Today’s Education in the Media blog looks at the Policy Exchange report on classroom behaviour and the NEU report on child poverty. In addition to this there is positive news about apprentices, and a response from the Education Secretary to the Commission for Religious Education.
Policy Exchange Report
Today, Monday 17 December, the Policy Exchange published a report which looks at class room behaviour from pupils in English schools. This was covered in the Guardian, the Independent, the Telegraph and the Mail.
Our ambition is for all schools to be safe and disciplined environments where pupils can fulfil their potential. Schools are responsible for creating such environments as well as delivering the highest quality of teaching.
In 2017, Tom Bennett’s ‘Creating a culture’ report was published which provides practical advice for school leaders to maintain good discipline and prevent classroom disruption. The report links to the department’s advice on behaviour and discipline as well as the importance of mental health and wellbeing in the context of behaviour.
The government is committed to ensuring that all teachers are equipped with the skills to tackle serious behaviour issues that could compromise the safety and wellbeing of pupils and staff.
Education Secretary Damian Hinds said:
Classrooms should be safe, calm and stimulating places for both our children to learn in and our teachers to teach in. Poor behaviour disrupts both learning and teaching, often most keenly affecting disadvantaged young people.
Since 2010 we have taken decisive action to empower teachers to tackle poor behaviour, and many schools are already leading the way in tackling persistent disruption. As these important findings from Policy Exchange show, we now need all schools to follow the lead of the best-performing so that we can build on the rising standards in our schools.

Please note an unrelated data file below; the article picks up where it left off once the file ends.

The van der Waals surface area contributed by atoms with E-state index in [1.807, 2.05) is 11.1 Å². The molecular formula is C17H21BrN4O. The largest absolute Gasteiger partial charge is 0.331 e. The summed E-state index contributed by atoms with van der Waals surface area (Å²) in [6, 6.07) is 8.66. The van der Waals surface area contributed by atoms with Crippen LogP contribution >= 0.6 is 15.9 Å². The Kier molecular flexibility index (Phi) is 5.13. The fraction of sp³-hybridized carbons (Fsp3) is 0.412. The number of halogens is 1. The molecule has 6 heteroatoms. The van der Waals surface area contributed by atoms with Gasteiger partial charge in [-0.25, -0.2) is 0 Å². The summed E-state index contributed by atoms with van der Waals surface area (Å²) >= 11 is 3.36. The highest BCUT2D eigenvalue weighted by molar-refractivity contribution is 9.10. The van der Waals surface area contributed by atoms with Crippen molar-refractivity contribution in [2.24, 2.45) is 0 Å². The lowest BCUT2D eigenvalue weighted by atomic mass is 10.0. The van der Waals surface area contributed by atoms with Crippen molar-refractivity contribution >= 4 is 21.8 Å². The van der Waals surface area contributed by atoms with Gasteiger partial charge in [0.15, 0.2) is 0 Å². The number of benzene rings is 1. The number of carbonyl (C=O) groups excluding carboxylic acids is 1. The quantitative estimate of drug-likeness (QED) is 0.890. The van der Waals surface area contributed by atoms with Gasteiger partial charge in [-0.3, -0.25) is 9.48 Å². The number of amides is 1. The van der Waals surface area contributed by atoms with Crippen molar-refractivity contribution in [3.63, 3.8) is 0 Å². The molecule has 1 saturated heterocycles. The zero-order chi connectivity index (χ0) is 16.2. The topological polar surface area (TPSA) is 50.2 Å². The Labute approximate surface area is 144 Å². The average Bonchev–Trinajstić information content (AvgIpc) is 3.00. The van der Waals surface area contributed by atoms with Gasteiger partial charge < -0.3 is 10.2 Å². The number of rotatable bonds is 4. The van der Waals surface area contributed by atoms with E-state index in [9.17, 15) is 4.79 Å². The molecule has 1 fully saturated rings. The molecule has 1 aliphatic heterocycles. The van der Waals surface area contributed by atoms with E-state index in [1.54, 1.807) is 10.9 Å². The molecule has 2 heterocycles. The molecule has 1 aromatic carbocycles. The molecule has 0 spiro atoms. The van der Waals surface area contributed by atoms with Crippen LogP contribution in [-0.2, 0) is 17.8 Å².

To help school leaders make that happen, we have pledged £10 million for schools to share best practice on behaviour management so that teachers can focus on the most important task – teaching.
Today, Monday 17 December, the National Education Union published a report into the levels of child poverty in schools. This received coverage from the Guardian, the Independent and the Mirror.
We want every child to have access to the best quality education as well as a good standard of living, which is why the government continues to spend around £90 billion on working age benefits to ensure a strong safety net for those who need it.
We are also working specifically to support disadvantaged children in schools, with £2.4 billion funding going into free school meals for these children through the Pupil Premium. During the summer we also provided funding of up to £2 million to seven organisations to run holiday programmes in disadvantaged areas, so that children could have access to free activities and meals during the school holidays.
A Government spokesperson said: